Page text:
By Mary Brett, BSc.
Today’s cannabis is much stronger
In 1971 drugs were classified in the UK,and cannabis was placed into the B category. Since then it has changed out of all recognition. The THC (tetrahydrocannabinol, the psychoactive ingredient) content at that time was under 1%. This rose in 2002 to more than 7%. Specially cultivated varieties like skunk and nederweed can have THC contents of more than 30%.
Even more alarming is the fact that the class A cannabis oils with up to 60% THC are now also downgraded to class C. Although rare in Britain, these powerful mind bending drugs should stay where they were, in their proper place, alongside cocaine and heroin.
Persistence in the cells
THC is rapidly absorbed into the blood and then sequestered into fatty tissue in the body, especially the cell membranes of the brain. Release of THC back into the blood is very slow. Fifty per cent will still be there after a week and 10% a month later. The prolonged presence of the drug in our brain cells, results in the disruption and impairment of the chemical communication system, the neurotransmitters between the cells, for some considerable time.
Dependence and addiction
Because THC mimics and so replaces one of the neurotransmitters, anandamide, it has its own receptor sites. These occur in many different areas of the brain so many systems are affected. These include concentration, memory, learning, motor skills, judgment, reasoning, planning, logical thoughts, reward, pain, sound and colour perception. Tolerance and physical addiction occur and withdrawal symptoms are common when use of the drug ceases, though not so severe as the “cold turkey” of heroin withdrawal due to its persistence in the body.7 The earlier the child starts to use cannabis, the greater the escalation of use. In September 2002, out of 6 million drug addicts in the USA, two thirds were cannabis dependent. More were being treated for cannabis than for alcohol addiction. Psychological addiction has been recognized for many years and is very difficult to treat.
Driving and flying hazards
Psycho-motor skills are affected so cannabis intoxication is a driving hazard In some American studies, cannabis has been implicated as many times as alcohol in accidents, although 10 times as many people drink. In Norway, 56% of drug-impaired drivers who tested negative for alcohol tested positive for THC.12 It has been estimated that in 2001, out of 4 million high school seniors in the US, approximately one sixth admitted to driving under the influence of cannabis. Of these, 38,000 reported crashing as a result. Alcohol was blamed for 46,000 accidents. Airline pilots on flight simulators could not land their planes properly even 24 hours after a joint and had no idea they had a problem. Someone having a joint today should not be driving tomorrow.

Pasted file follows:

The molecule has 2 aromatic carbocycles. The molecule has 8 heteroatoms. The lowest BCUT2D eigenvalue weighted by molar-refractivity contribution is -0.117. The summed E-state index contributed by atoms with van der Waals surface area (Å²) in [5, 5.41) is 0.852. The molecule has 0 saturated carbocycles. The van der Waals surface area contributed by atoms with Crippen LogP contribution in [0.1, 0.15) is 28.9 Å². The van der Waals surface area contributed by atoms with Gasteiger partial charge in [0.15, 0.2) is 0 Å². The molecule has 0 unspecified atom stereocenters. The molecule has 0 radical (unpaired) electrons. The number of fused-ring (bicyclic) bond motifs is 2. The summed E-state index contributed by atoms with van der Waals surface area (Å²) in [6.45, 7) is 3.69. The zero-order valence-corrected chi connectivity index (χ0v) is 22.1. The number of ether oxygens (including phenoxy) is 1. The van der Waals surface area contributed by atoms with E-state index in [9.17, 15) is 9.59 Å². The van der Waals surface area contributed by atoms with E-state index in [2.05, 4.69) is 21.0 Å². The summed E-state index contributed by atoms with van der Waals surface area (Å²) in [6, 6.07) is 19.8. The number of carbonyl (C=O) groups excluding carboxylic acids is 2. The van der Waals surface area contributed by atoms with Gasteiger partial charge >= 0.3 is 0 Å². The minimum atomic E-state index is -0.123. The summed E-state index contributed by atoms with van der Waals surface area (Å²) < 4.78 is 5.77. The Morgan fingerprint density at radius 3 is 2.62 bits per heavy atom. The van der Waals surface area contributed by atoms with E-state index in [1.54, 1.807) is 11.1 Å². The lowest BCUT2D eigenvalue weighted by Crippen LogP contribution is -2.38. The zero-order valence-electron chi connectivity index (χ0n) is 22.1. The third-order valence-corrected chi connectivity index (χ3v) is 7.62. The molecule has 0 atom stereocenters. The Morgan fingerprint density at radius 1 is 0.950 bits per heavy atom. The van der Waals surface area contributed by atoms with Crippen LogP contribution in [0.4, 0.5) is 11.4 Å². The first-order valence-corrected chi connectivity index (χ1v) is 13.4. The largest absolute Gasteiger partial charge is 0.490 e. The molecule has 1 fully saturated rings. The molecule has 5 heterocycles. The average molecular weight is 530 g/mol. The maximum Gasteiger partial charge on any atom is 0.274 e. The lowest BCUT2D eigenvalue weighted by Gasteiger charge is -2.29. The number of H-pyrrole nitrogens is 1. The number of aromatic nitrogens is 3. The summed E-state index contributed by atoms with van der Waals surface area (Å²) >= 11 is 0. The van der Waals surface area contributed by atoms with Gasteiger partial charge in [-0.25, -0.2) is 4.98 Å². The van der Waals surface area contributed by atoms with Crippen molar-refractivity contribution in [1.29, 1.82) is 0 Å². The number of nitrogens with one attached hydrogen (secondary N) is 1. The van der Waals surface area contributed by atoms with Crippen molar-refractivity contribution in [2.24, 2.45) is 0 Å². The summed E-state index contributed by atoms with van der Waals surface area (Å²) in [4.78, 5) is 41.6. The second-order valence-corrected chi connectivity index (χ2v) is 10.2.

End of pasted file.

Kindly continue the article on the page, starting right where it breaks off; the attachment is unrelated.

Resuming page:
Mental illness and cannabis have been linked for a long time15 but 3 papers in the BMJ in November 2002 brought the subject sharply into focus.16 Studies from New Zealand, Australia and Sweden found strong links with a variety of mental disorders including schizophrenia, psychosis, depression and anxiety. A separate Dutch study noted that 50% of psychiatric cases were due to cannabis. Professor Robin Murray of The Institute of Psychiatry has been widely quoted recently in the press, saying that cannabis is the “number one problem facing mental health services in inner cities”. A colleague, Dr Paddy Powers said that cannabis is a factor in 70 to 80% of all psychosis cases. Over 2000 cases of cannabis psychosis in a 2-year period caused an experiment in decriminalization in Alaska to be terminated by public referendum in 1991.
THC increases the amount of the neurotransmitter dopamine released in the brain. The psychiatric symptoms of schizophrenia are mediated by dopamine. This may prove to be the link. A Swedish scientist, Jan Ramstrom, said in 1989, “Cannabis is one of the most psychopathogenic narcotic preparations. It is worth mentioning that the opiates (heroin etc), apart from the development of dependence itself, produce far fewer toxically precipitated psychiatric complications than do cannabis preparations”
One of the cries of the liberalisers of this drug is, “Better for kids to sit around stoned and peaceful rather than be drunk and violent”. Not so! A New Zealand paper in 2002 showed young male users to be 5 times more likely to be violent than their non-using peers.
Maybe you can’t overdose on cannabis; tobacco smokers don’t overdose either; in US records for 1999, of 664 marijuana related deaths, 187 of them involved only marijuana. Mentions of marijuana use in emergency room visits has risen in the United States by 176% since 1994, surpassing those of heroin. 110,000 such visits were recorded in 2001.